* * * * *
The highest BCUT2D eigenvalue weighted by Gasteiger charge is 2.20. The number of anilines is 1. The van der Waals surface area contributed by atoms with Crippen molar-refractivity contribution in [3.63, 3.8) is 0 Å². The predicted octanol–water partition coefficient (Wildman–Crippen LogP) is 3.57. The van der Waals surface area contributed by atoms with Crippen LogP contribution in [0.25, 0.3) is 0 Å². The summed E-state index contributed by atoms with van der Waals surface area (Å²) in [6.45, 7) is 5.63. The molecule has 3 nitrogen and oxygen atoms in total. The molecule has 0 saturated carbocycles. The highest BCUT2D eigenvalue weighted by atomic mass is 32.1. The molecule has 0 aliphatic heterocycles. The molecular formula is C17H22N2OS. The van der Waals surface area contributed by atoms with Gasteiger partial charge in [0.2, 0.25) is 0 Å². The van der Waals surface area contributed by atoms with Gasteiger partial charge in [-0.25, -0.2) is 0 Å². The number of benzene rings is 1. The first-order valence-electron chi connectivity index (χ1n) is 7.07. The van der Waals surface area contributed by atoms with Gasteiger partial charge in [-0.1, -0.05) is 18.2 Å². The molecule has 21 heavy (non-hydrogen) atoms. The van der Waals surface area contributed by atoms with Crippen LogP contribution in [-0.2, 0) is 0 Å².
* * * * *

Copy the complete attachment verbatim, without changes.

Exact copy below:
The highest BCUT2D eigenvalue weighted by Gasteiger charge is 2.20. The number of anilines is 1. The van der Waals surface area contributed by atoms with Crippen molar-refractivity contribution in [3.63, 3.8) is 0 Å². The predicted octanol–water partition coefficient (Wildman–Crippen LogP) is 3.57. The van der Waals surface area contributed by atoms with Crippen LogP contribution in [0.25, 0.3) is 0 Å². The summed E-state index contributed by atoms with van der Waals surface area (Å²) in [6.45, 7) is 5.63. The molecule has 3 nitrogen and oxygen atoms in total. The molecule has 0 saturated carbocycles. The highest BCUT2D eigenvalue weighted by atomic mass is 32.1. The molecule has 0 aliphatic heterocycles. The molecular formula is C17H22N2OS. The van der Waals surface area contributed by atoms with Gasteiger partial charge in [0.2, 0.25) is 0 Å². The van der Waals surface area contributed by atoms with Gasteiger partial charge in [-0.25, -0.2) is 0 Å². The number of benzene rings is 1. The first-order valence-electron chi connectivity index (χ1n) is 7.07. The van der Waals surface area contributed by atoms with Gasteiger partial charge in [-0.1, -0.05) is 18.2 Å². The molecule has 21 heavy (non-hydrogen) atoms. The van der Waals surface area contributed by atoms with Crippen LogP contribution in [-0.2, 0) is 0 Å².